The BMW i3 is about to get a lot cooler. No, wait, a lot warmer. That's because there will a few new standard features in the i3 plug-in vehicles sold in the US, including seat heaters and satellite radio. Oh, and DC fast charging.
Stanford, MIT, Sandia Show Rapid Charge, Discharge Cycle Likely Balanced In Pack
Tesla Model S owners rejoice, for any reports of a lithium-ion battery's rapid demise from fast-charging might be highly exaggerated. A study put together by researchers from Stanford, Sandia National Laboratories and MIT and published in Nature Materials refutes previous reports that indicate that rapid charging and intense use of electric-vehicle batteries degrades them at a faster rate than a slower, steadier recharge-discharge process.
Here's a classic pot-kettle-black story. Daimler, which has a partnership with Tesla, is calling the EV automaker out for its Supercharger stations that - at this point - only work with Tesla vehicles. Daimler, along with supplier Bosch, is saying that there should be compatible standards in the EV industry. Tesla has big plans to install Supercharger throughout Germany (and Europe), but Daimler isn't singing praises.
No question about it, the Tesla Supercharger network is a sweet deal for Model S drivers. A free, fast and sometimes solar-powered way to put more miles into your EV's "tank," Superchargers point to an entirely new paradigm for personal mobility. Still, despite an ambitious roll-out schedule in the US and Europe, the California start-up can't compete with CHAdeMO when it comes to the number of fast charging stations in the world today. Maybe that's why the automaker is going to join 'em, instead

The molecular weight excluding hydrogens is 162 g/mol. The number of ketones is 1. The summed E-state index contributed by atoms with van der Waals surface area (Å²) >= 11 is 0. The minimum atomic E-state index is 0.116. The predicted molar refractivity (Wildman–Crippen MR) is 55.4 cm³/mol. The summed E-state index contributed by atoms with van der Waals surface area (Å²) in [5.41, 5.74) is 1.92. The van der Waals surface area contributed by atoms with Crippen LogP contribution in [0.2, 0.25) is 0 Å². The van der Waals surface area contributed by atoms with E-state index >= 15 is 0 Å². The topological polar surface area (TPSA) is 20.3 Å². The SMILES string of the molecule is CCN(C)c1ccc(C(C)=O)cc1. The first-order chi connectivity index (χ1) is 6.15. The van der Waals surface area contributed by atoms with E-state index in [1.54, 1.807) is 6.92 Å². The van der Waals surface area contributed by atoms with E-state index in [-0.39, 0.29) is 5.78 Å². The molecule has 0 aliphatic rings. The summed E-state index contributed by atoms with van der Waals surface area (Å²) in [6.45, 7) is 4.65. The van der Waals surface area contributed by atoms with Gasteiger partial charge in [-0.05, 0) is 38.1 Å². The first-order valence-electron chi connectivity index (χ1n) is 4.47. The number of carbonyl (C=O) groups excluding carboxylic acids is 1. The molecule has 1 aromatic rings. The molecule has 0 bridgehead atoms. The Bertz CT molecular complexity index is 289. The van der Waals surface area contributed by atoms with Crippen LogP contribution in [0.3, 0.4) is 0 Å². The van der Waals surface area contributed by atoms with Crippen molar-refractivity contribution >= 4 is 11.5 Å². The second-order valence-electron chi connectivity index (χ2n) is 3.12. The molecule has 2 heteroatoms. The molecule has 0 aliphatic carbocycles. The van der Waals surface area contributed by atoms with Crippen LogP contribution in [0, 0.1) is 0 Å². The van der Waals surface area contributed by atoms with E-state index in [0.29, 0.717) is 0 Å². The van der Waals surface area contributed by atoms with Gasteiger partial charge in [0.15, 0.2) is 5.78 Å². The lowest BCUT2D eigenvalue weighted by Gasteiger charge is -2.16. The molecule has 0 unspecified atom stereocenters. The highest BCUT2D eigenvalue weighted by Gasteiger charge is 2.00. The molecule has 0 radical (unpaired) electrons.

Since its introduction, it has been clear that the SAE Combo DC fast charging system (pictured) is contentious. While most public charging network providers are hesitant to take sides and different engineers will tell you why one system is better than the other, the big fight was always between the automakers. On the SAE Combo side are of the format war are, mostly, the German and the US automakers and, on the competing CHAdeMO side are Japanese companies like Nissan and Mitsubishi. Stepping int
The association representing the world's most prevalent fast-charging standard may be based in Japan, and the region in question might be Europe, but the CHAdeMO Association made its feelings clear about the European Commission's (EC) charging-infrastructure strategy in very, very plain English.